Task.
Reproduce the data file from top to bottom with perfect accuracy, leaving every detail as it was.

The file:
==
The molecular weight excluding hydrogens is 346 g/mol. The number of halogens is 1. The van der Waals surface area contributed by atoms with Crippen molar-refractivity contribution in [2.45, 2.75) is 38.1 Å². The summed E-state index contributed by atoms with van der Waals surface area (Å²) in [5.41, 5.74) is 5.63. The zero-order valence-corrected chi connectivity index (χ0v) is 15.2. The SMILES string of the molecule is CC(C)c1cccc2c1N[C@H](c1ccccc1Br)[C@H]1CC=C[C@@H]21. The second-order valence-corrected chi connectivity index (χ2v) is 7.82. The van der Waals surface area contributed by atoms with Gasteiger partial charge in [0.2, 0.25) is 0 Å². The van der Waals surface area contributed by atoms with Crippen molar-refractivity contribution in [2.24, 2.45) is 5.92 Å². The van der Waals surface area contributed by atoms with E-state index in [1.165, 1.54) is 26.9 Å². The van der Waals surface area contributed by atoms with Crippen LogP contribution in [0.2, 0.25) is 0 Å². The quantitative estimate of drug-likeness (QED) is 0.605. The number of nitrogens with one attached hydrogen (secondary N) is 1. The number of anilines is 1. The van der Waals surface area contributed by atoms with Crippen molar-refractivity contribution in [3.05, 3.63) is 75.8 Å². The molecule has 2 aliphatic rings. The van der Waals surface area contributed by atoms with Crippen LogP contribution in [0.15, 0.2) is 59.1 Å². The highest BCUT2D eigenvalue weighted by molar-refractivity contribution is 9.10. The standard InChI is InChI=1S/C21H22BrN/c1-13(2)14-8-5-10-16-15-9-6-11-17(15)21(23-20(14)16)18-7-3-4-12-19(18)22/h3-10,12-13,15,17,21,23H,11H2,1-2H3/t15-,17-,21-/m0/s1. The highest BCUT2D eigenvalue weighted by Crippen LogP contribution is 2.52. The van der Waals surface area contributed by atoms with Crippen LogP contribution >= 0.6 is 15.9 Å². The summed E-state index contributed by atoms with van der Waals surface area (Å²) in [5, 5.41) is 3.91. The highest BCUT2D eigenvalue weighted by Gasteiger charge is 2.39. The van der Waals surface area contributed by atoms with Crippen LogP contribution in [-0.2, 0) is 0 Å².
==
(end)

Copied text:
The molecular weight excluding hydrogens is 346 g/mol. The number of halogens is 1. The van der Waals surface area contributed by atoms with Crippen molar-refractivity contribution in [2.45, 2.75) is 38.1 Å². The summed E-state index contributed by atoms with van der Waals surface area (Å²) in [5.41, 5.74) is 5.63. The zero-order valence-corrected chi connectivity index (χ0v) is 15.2. The SMILES string of the molecule is CC(C)c1cccc2c1N[C@H](c1ccccc1Br)[C@H]1CC=C[C@@H]21. The second-order valence-corrected chi connectivity index (χ2v) is 7.82. The van der Waals surface area contributed by atoms with Gasteiger partial charge in [0.2, 0.25) is 0 Å². The van der Waals surface area contributed by atoms with Crippen molar-refractivity contribution in [2.24, 2.45) is 5.92 Å². The van der Waals surface area contributed by atoms with E-state index in [1.165, 1.54) is 26.9 Å². The van der Waals surface area contributed by atoms with Crippen LogP contribution in [0.2, 0.25) is 0 Å². The quantitative estimate of drug-likeness (QED) is 0.605. The number of nitrogens with one attached hydrogen (secondary N) is 1. The number of anilines is 1. The van der Waals surface area contributed by atoms with Crippen molar-refractivity contribution in [3.05, 3.63) is 75.8 Å². The molecule has 2 aliphatic rings. The van der Waals surface area contributed by atoms with Crippen LogP contribution in [0.15, 0.2) is 59.1 Å². The highest BCUT2D eigenvalue weighted by molar-refractivity contribution is 9.10. The standard InChI is InChI=1S/C21H22BrN/c1-13(2)14-8-5-10-16-15-9-6-11-17(15)21(23-20(14)16)18-7-3-4-12-19(18)22/h3-10,12-13,15,17,21,23H,11H2,1-2H3/t15-,17-,21-/m0/s1. The highest BCUT2D eigenvalue weighted by Crippen LogP contribution is 2.52. The van der Waals surface area contributed by atoms with Crippen LogP contribution >= 0.6 is 15.9 Å². The summed E-state index contributed by atoms with van der Waals surface area (Å²) in [5, 5.41) is 3.91. The highest BCUT2D eigenvalue weighted by Gasteiger charge is 2.39. The van der Waals surface area contributed by atoms with Crippen LogP contribution in [-0.2, 0) is 0 Å².